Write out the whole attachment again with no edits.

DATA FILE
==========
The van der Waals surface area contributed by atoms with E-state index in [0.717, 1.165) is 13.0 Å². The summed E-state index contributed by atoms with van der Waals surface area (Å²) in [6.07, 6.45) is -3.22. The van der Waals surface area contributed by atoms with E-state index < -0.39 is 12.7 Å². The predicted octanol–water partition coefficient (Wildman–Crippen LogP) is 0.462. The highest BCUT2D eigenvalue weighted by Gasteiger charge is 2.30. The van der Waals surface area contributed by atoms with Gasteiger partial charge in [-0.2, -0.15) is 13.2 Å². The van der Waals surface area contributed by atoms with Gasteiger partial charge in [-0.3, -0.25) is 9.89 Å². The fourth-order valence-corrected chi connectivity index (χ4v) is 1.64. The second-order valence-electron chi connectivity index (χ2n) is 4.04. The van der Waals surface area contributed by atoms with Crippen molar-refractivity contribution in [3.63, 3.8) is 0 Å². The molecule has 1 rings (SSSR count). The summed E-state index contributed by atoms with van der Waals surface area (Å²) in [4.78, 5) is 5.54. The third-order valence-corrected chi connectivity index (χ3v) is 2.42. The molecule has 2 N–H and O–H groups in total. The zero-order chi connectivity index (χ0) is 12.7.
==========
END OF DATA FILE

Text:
The van der Waals surface area contributed by atoms with E-state index in [0.717, 1.165) is 13.0 Å². The summed E-state index contributed by atoms with van der Waals surface area (Å²) in [6.07, 6.45) is -3.22. The van der Waals surface area contributed by atoms with E-state index < -0.39 is 12.7 Å². The predicted octanol–water partition coefficient (Wildman–Crippen LogP) is 0.462. The highest BCUT2D eigenvalue weighted by Gasteiger charge is 2.30. The van der Waals surface area contributed by atoms with Gasteiger partial charge in [-0.2, -0.15) is 13.2 Å². The van der Waals surface area contributed by atoms with Gasteiger partial charge in [-0.3, -0.25) is 9.89 Å². The fourth-order valence-corrected chi connectivity index (χ4v) is 1.64. The second-order valence-electron chi connectivity index (χ2n) is 4.04. The van der Waals surface area contributed by atoms with Crippen molar-refractivity contribution in [3.63, 3.8) is 0 Å². The molecule has 1 rings (SSSR count). The summed E-state index contributed by atoms with van der Waals surface area (Å²) in [4.78, 5) is 5.54. The third-order valence-corrected chi connectivity index (χ3v) is 2.42. The molecule has 2 N–H and O–H groups in total. The zero-order chi connectivity index (χ0) is 12.7.